Argumentative married couple Greg Bruce and Zanna Gillespie review Britt-Marie Was Here.
Deservingness of tears: 1
Quantity of cliche: 5
Scientific rigour of moral: 0
Greg likes sports. He played a lot growing up and, before we were overrun by children, he watched a lot on television. I, however, come from a long matriarchal line of sports-avoiders. I don't watch and, if I did, I'd want every game to end in a tie so no one had to go home sad. It seems unlikely, then, that I should be the one welling up when Team Borg scored their triumphant goal in Britt-Marie Was Here, but I was. Greg felt nothing, nada, diddly. Unfortunately, this says more about me than it does about the film. Clearly, I'm very easily manipulated, because Britt-Marie didn't really earn my tears at all.
It had all the right elements for a classic underdog film but none of them were sufficiently drawn out. It was just a bit thin. The titular character, who discovers early on that her husband of 30 years is having an affair, is boring. And, while the film opens promisingly with a quirky narration from Britt-Marie summarising her life, which revolved around maintaining order in her Scandi-chic kitchen drawers, it fails to deliver the heartfelt, possibly funny, film it promises.
There's a budding romance that comes out of nowhere and is based on nothing. There's a lovely set-up for a story about two women who help each other overcome grief by coaching a kids' football team together but it's unfulfilled. There's a team of children who've apparently got nothing to live for except an upcoming football tournament but we learn nothing of their personalities, nor see them gain anything from Britt-Marie, nor her anything from them, which would seem to be the primary goal of this genre.
When it was over, Greg attempted to re-write the film to be about Britt-Marie and her husband's mistress moving to Borg together and fighting for the job of football coach - literally wrestling for it - but ultimately falling in love. I told him it sounded like a porno. He agreed, but still thought it would've been better.
Prior to watching it, I repeatedly referred to this film as "How Stella Got Her Groove Back But With White People", which is what I'd gleaned from the synopsis I'd half-listened to Greg reading aloud. Unfortunately, it was nothing like that film, but it did make this sports sceptic cry, so if you need a victory sob and you're as easily manipulated as me, Britt-Marie might just manage to squeeze a little happy moisture from your ducts.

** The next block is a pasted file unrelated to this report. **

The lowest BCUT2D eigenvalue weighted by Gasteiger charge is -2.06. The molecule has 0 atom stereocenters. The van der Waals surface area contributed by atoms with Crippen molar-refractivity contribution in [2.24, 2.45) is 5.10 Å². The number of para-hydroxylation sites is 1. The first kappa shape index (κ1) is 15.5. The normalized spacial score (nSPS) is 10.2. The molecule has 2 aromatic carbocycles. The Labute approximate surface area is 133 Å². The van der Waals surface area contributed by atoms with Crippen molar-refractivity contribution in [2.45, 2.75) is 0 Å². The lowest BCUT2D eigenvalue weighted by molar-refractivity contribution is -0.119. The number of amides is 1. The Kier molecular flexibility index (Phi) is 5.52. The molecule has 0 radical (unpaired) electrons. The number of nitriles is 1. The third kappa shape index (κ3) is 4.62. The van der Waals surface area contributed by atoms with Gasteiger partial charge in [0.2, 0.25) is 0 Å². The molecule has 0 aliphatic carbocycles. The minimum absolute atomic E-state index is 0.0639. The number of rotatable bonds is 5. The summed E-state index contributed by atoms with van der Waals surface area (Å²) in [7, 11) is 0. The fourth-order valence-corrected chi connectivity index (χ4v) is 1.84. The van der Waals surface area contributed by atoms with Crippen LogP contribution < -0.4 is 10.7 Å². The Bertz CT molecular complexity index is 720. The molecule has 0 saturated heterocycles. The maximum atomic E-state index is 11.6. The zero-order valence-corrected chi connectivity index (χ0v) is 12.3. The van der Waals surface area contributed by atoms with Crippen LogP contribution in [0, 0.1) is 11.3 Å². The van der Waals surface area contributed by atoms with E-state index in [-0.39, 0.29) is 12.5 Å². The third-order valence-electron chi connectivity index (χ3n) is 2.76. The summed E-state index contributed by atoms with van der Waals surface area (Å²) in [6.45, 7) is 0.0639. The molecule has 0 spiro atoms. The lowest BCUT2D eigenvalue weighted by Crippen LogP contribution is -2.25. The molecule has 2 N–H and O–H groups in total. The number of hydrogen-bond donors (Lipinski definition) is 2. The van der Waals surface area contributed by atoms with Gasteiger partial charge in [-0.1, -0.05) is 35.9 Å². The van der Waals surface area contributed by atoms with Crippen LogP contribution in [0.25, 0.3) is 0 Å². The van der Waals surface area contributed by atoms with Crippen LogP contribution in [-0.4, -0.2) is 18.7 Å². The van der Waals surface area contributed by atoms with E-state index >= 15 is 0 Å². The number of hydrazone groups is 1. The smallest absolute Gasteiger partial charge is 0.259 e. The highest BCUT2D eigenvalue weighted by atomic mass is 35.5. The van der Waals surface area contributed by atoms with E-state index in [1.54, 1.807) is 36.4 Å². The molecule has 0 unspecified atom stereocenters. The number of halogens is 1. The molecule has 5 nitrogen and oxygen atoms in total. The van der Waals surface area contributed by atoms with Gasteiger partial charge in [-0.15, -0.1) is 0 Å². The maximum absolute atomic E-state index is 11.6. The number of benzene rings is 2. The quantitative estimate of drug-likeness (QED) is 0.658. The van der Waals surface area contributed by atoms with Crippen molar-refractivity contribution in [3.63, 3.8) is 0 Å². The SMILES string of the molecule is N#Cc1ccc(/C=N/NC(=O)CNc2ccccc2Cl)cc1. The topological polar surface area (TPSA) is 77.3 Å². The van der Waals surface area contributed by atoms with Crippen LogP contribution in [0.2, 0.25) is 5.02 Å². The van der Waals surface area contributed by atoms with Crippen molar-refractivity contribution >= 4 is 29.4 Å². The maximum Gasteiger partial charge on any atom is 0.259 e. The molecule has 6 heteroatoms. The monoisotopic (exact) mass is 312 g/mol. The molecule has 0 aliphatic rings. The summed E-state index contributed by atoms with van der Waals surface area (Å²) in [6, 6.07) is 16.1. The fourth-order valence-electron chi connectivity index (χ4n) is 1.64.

This is a horribly cliched, paint-by-numbers sporting underdog story tacked on to an under-developed fish-out-of-water story, overlaid with a narratively incoherent elder romance, underpinned by a ham-fisted, overblown moral implying that the things that will make us happy are loving football and going to Paris. When I told Zanna this, she said I was wrong about the moral and it was clearly about finding your own joy instead of devoting your life to someone else, to which I replied, "I found my joy with you." She didn't reply to that.
The day before watching the movie, I had finished reading a book called The Craving Mind, which I think - but am not entirely sure - makes the argument that the relentless pursuit of passions offers a more or less direct route to misery.
With its heavy-handed message, Britt-Marie Was Here is itself a self-help text. But, unlike The Craving Mind, which makes its case via rigorous science including fMRIs, carefully designed experiments and peer-reviewed published research, Britt-Marie makes its case via a hokey story and emotional manipulation, which, as we know, is far more powerful. This, I guess, is what has propelled the movie from its native Sweden to Auckland cinemas, in spite of its many limitations and subtitles.
After the movie, I told Zanna The Craving Mind had sold me on a vision of a path to joy via the acceptance of life as it is, rather than the pursuit of passions. Because she hates me being negative and often calls me "Negative Nelly" and, because I don't enjoy that characterisation, I added: "Having said that, taking care of yourself is important and I think in that context, chasing your passions is valuable."
"Wow," she said, "You're all over the place. I mean, is it or isn't it?"
That was a powerful question. I really didn't know. I wanted to email The Craving Mind's author Judson Brewer and ask but wanting answers is itself an example of a craving mind.
I said none of that to Zanna, though. What I said instead, was: "In an even greater sense, I think watching movies for fulfilment now is out the window. The idea of getting excited about a movie - the brief fulfilment of getting excited about watching a movie - I think we have to chuck that away."
She gave me a long, searching look and said, "You're just saying that to be provocative." She also said: "Isn't watching a movie just living in the moment?"
There seemed to be something in that. I was more confused than ever. I felt entirely unable at that point to say what we need to live a good life, but quite confident in saying it didn't include Britt-Marie Was Here.